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'Spacetime Cloak' could conceal events

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November 17, 2010

Scientists have determined that it's theoretically  possible to create a spacetime cloak t...

Scientists have determined that it's theoretically possible to create a spacetime cloak that hides entire events from view

Take some light bending metamaterials, incorporate them into flexible fabric and you have yourself an invisibility cloak. That's the theory anyway, and it doesn't stop at hiding objects. Building on the optical invisibility research of Professor Sir John Pendry, researchers from Imperial College, London, have now proposed that similar metamaterials could be used to conceal entire events – get ready for the "Spacetime Cloak".

According to Prof. Martin McCall, leader of the research project, it should be possible to use metamaterials to "open up" light by speeding up the leading half of the light waves while slowing down the trailing half. This would create a “corridor” between the two halves, at which point their source would not be observable – this is the point in spacetime at which energy, information or matter could be secretly moved or manipulated. The leading light waves would then be slowed back down to normal speed, while the trailing waves would be sped up, so they could catch up and seamlessly close the gap. To an observer’s eyes receiving those light waves, it would look like one continuous, uneventful scene.

The Imperial College team use the analogy of a pedestrian crossing a busy road. If the lead cars speed up and the trailing cars slow down, a gap opens between them which the pedestrian could run through. If the trailing cars then catch back up to the lead cars, all that someone watching the traffic head-on would observe is a steady stream of cars, with no pedestrian to be seen.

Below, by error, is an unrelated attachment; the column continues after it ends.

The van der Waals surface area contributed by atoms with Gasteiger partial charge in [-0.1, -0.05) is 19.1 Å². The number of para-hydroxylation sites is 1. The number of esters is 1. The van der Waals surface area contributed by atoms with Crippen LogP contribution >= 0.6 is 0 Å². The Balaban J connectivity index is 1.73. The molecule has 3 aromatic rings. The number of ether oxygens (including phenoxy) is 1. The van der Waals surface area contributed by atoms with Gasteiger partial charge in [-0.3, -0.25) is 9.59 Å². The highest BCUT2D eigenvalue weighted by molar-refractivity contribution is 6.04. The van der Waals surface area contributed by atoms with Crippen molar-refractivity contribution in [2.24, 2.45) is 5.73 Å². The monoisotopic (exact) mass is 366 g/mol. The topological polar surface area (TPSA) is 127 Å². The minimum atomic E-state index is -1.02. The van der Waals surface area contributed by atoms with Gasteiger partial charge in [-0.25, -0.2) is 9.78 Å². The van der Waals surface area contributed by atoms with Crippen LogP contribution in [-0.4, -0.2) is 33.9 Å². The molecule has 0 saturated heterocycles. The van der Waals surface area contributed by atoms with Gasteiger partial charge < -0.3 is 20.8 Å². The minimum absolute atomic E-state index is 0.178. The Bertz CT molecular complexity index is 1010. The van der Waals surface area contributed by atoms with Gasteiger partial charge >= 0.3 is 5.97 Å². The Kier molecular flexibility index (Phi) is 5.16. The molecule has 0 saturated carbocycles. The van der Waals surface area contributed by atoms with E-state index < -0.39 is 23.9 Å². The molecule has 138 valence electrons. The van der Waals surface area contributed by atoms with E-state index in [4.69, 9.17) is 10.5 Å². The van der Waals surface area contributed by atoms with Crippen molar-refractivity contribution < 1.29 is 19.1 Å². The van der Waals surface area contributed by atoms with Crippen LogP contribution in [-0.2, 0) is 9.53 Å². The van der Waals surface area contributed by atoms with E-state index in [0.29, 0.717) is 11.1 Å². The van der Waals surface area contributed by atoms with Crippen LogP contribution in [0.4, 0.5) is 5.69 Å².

While it’s questionable whether we’ll be seeing spacetime cloaks anytime particularly soon, the technology could also be used in signal processing and computing. An optical data channel, for instance, could be interrupted so that a calculation could be performed for a parallel channel. That interruption would then be hidden, allowing for continuous processing.

“We're sure that there are many other possibilities opened up by our introduction of the concept of the spacetime cloak,” said McCall, “but as it's still theoretical at this stage we still need to work out the concrete details for our proposed applications.”

The research was published this week in Journal of Optics.

About the Author
Ben Coxworth An experienced freelance writer, videographer and television producer, Ben's interest in all forms of innovation is particularly fanatical when it comes to human-powered transportation, film-making gear, environmentally-friendly technologies and anything that's designed to go underwater. He lives in Edmonton, Alberta, where he spends a lot of time going over the handlebars of his mountain bike, hanging out in off-leash parks, and wishing the Pacific Ocean wasn't so far away.   All articles by Ben Coxworth
14 Comments

what a load of rubbish!

Firstly you can't speed light up any faster than the speed of light in a vaccuum. You can slow it down less or slow it down more.

By the time it reaches your eyes, presuming your eyes are in air, it will all be going the same speed again.

And there's no light that doesn't actually go through and be visible.

As for this slowing down the start and speeding up the tail nonsense so they overlap. Even if you could do that, you'd maybe see the end of the event before the start. But you'd still see it all.

Don't give these people any money please.

Adrien
17th November, 2010 @ 07:39 pm PST

What an absolute load of hogwash.

Facebook User
17th November, 2010 @ 09:17 pm PST

Obviously, you guys don't know about meta-materials. Light has already been slowed down within certain materials.. I believe what they're talking about is a more sophisticated level of slowing down and speeding up light.

Up to you if you don't want to look into the research already done on this subject.

Samuel Cheney
18th November, 2010 @ 12:37 am PST

You're right.

These highly intelligent people at one of the top 10 universities in the world, couldn't possibly know what they're talking about.